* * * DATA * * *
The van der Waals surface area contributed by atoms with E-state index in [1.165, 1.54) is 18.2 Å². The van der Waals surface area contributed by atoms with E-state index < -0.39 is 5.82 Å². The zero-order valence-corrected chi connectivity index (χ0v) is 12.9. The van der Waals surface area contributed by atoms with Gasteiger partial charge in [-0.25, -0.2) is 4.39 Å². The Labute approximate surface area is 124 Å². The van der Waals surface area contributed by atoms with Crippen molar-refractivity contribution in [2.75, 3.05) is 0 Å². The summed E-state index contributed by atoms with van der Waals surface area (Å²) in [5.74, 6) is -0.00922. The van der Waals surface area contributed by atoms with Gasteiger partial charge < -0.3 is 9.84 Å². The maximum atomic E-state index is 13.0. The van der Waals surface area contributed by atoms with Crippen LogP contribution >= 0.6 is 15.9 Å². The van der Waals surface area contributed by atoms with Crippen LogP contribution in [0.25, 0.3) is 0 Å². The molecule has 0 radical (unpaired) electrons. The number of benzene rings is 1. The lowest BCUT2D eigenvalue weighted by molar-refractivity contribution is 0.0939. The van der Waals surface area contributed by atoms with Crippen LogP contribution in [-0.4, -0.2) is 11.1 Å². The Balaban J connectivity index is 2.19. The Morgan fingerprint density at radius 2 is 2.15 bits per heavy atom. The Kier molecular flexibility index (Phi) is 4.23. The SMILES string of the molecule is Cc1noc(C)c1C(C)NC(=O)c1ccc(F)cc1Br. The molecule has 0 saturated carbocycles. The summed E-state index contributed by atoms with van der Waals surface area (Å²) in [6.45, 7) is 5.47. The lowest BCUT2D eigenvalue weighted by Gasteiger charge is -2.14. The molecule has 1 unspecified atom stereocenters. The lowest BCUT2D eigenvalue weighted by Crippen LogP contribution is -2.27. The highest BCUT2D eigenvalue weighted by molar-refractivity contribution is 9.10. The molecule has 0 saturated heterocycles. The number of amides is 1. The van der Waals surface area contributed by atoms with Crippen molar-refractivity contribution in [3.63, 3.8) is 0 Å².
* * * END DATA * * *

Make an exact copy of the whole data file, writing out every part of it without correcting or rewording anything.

The van der Waals surface area contributed by atoms with E-state index in [1.165, 1.54) is 18.2 Å². The van der Waals surface area contributed by atoms with E-state index < -0.39 is 5.82 Å². The zero-order valence-corrected chi connectivity index (χ0v) is 12.9. The van der Waals surface area contributed by atoms with Gasteiger partial charge in [-0.25, -0.2) is 4.39 Å². The Labute approximate surface area is 124 Å². The van der Waals surface area contributed by atoms with Crippen molar-refractivity contribution in [2.75, 3.05) is 0 Å². The summed E-state index contributed by atoms with van der Waals surface area (Å²) in [5.74, 6) is -0.00922. The van der Waals surface area contributed by atoms with Gasteiger partial charge < -0.3 is 9.84 Å². The maximum atomic E-state index is 13.0. The van der Waals surface area contributed by atoms with Crippen LogP contribution >= 0.6 is 15.9 Å². The van der Waals surface area contributed by atoms with Crippen LogP contribution in [0.25, 0.3) is 0 Å². The molecule has 0 radical (unpaired) electrons. The number of benzene rings is 1. The lowest BCUT2D eigenvalue weighted by molar-refractivity contribution is 0.0939. The van der Waals surface area contributed by atoms with Crippen LogP contribution in [-0.4, -0.2) is 11.1 Å². The Balaban J connectivity index is 2.19. The Morgan fingerprint density at radius 2 is 2.15 bits per heavy atom. The Kier molecular flexibility index (Phi) is 4.23. The SMILES string of the molecule is Cc1noc(C)c1C(C)NC(=O)c1ccc(F)cc1Br. The molecule has 0 saturated carbocycles. The summed E-state index contributed by atoms with van der Waals surface area (Å²) in [6.45, 7) is 5.47. The lowest BCUT2D eigenvalue weighted by Gasteiger charge is -2.14. The molecule has 1 unspecified atom stereocenters. The lowest BCUT2D eigenvalue weighted by Crippen LogP contribution is -2.27. The highest BCUT2D eigenvalue weighted by molar-refractivity contribution is 9.10. The molecule has 0 saturated heterocycles. The number of amides is 1. The van der Waals surface area contributed by atoms with Crippen molar-refractivity contribution in [3.63, 3.8) is 0 Å².